| The bodies of the elephants suspected to have been struck by lightning on Friday morning. Picture by Main Uddin Chisti
New Land Tea Estate (Alipurduar), May 4: Five elephants were found dead on the dried up riverbed of the Raidak II, a kilometre from here, early this morning.
Forest officials believe that the animals — two calves, a sub-adult female, one adult female and an adult male — were struck by lightning when heavy rain lashed the Kumargram area of Jalpaiguri district around 3 am today.
“We are almost certain that it was lightning but will be absolutely sure after a post-mortem is done and the viscera examined,” said L.G. Lepcha, the conservator of forests and field director of Buxa Tiger Reserve, under which this stretch falls.
Workers of New Land Tea Estate, bordering the reserve and 69 km from Alipurduar town, were the first to spot the bodies. Lepcha said the post-mortem would be conducted at the site and the carcasses burnt.
“There were flashes of lightning followed by peals of thunder around 3 am. Just before that, a herd of 11 elephants had entered our garden. We were on the alert and were watching their movement. Suddenly, the group split into two and while six animals re-entered the forest, the rest went towards the river. They were the ones we saw lying dead on the riverbed when we were on our way to the plantation. It was almost 5.30 am,” said Mridan Chhetri, who works at New Land Estate.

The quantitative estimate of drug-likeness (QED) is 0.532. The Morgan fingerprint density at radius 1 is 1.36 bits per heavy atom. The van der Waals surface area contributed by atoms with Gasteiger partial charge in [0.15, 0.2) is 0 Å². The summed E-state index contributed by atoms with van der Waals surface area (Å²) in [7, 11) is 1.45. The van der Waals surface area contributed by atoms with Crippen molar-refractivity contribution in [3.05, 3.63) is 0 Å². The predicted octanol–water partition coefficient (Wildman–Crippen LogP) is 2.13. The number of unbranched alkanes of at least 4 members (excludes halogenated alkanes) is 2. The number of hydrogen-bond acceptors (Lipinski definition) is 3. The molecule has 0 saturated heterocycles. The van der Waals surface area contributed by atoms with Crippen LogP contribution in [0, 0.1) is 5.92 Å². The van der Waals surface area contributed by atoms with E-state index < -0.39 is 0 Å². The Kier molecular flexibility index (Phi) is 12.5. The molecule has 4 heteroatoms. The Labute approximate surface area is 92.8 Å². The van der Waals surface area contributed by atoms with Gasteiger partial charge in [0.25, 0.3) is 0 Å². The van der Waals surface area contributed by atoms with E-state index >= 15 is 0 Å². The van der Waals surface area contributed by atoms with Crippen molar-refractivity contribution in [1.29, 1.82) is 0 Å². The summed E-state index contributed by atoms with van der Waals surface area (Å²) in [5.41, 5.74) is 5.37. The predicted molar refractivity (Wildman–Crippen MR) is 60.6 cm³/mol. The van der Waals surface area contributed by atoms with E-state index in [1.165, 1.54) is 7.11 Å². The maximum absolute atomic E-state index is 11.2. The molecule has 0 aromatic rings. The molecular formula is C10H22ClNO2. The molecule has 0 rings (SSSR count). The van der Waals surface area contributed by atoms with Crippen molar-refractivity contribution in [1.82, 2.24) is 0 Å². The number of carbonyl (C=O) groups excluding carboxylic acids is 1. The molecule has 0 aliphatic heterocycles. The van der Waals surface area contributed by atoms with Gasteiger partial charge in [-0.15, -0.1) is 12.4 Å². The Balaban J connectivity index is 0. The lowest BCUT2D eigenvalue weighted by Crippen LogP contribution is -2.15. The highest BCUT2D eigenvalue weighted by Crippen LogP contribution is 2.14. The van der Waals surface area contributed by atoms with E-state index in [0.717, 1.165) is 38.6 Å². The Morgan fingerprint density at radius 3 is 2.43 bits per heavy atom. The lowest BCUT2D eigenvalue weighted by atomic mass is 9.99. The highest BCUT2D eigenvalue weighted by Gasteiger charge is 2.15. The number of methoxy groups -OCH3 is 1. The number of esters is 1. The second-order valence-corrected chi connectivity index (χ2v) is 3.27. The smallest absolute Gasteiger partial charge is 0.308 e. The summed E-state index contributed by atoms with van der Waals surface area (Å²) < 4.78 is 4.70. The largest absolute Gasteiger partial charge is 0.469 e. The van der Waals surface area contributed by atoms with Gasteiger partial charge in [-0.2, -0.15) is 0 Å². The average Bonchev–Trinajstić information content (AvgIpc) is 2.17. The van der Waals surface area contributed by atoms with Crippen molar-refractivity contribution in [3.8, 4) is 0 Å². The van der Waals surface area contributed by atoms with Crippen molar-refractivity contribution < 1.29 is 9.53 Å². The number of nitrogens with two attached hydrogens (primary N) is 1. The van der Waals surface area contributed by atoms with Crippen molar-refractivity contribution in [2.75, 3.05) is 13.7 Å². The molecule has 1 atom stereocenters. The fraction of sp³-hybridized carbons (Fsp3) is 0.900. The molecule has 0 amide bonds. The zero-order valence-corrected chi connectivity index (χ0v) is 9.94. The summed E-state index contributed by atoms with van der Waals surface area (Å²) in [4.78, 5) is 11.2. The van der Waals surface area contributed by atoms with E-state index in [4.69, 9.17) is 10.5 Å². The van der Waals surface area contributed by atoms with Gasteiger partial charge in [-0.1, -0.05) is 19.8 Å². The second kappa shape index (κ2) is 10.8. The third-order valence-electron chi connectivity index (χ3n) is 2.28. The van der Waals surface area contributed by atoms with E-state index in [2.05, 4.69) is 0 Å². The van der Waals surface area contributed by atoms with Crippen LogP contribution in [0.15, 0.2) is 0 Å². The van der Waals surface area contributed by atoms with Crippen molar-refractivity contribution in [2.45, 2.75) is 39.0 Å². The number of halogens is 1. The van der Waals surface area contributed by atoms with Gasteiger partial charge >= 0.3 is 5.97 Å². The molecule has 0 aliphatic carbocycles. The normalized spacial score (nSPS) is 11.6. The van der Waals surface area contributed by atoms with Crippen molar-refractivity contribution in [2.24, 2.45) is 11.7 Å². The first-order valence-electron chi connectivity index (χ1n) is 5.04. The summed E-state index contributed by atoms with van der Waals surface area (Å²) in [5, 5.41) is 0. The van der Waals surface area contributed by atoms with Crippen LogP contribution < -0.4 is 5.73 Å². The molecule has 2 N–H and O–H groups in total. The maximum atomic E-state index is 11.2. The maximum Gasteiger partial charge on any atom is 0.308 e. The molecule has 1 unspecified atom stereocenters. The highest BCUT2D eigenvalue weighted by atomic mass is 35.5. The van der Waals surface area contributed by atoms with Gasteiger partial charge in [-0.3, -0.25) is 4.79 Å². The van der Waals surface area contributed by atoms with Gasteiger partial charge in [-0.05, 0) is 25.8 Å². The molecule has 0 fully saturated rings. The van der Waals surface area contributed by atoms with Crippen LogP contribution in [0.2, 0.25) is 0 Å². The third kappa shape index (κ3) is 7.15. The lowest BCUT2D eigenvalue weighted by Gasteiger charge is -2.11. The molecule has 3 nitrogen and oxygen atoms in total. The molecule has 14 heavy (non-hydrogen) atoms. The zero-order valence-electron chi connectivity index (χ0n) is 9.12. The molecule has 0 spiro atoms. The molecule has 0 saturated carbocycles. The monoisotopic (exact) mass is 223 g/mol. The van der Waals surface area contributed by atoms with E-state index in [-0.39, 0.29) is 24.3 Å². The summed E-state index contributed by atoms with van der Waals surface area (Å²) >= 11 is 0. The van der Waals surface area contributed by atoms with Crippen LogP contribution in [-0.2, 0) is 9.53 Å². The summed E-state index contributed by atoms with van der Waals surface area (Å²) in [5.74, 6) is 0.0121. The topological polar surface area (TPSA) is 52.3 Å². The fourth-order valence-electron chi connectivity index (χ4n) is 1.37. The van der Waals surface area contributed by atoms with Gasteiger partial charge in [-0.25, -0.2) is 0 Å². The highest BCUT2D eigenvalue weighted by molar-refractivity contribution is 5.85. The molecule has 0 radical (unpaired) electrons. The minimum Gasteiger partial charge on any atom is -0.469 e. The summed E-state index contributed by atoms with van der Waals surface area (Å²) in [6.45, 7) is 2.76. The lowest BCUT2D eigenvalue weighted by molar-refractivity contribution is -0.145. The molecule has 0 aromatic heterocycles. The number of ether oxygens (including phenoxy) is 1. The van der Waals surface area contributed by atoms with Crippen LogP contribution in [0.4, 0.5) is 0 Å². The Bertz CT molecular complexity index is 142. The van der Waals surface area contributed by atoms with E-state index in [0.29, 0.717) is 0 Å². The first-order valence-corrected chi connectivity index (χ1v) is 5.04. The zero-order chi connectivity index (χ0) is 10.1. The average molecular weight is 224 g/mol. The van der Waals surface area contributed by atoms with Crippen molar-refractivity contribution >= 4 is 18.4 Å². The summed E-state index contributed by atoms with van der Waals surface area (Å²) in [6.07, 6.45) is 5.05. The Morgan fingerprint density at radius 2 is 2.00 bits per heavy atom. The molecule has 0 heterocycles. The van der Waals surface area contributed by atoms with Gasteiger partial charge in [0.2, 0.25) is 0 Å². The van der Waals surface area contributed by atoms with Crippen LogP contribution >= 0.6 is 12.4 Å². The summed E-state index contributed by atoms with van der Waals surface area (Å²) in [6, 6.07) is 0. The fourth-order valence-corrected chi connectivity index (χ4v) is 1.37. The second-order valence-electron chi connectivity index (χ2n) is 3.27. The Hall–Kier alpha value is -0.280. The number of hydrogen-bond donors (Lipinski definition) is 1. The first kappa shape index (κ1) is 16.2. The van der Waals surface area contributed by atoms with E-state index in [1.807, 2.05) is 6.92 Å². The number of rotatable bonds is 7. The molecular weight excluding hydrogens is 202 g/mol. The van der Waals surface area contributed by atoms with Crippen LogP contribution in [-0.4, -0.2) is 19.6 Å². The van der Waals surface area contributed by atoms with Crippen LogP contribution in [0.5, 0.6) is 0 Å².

The principal chief conservator of forests (north Bengal), S.S. Bist, said he could not recall another freak accident in recent times that killed animals in this manner.
However, Animesh Bose of Himalayan Nature and Adventure Foundation said in the late eighties, five elephants were killed at one go.
“But it was not by lightning. A herd had emerged from the Baikunthapur forest division and entered a village near Gajoldoba. The villagers chased them by bursting crackers and the herd ran into the waters of the Teesta,” Bose said.
According to the environmentalist, the animals had been floundering in the fast-flowing waters of the river and some of them had even got stuck in the sluice gates of the Teesta barrage.
“Five elephants, including three calves, died by drowning. The sluice gates were opened and some managed to swim to safer waters downstream,” Bose said.
Forest minister Ananta Roy has ordered an inquiry into the incident. “It is unfortunate that we lost five healthy elephants. A committee will probe the deaths though we are almost certain about the cause,” the forest minister said.
More than 2,000 people had come to see the dead elephants. Residents of nearby villages put vermilion on the animals and lit incense sticks.
“Nature is so fickle. What was the use of killing so many animals at one go' It is not fair on them,” said Lakshmi Toppo, a worker of an adjoining tea garden.
Many like Toppo, for whom wild elephants usually mean trouble, were moved to tears. They had come from villages as far as Amrapurtapu and Jaipurtapu, almost 10 km from here and on the Bengal-Assam border, to see the bodies of the animals.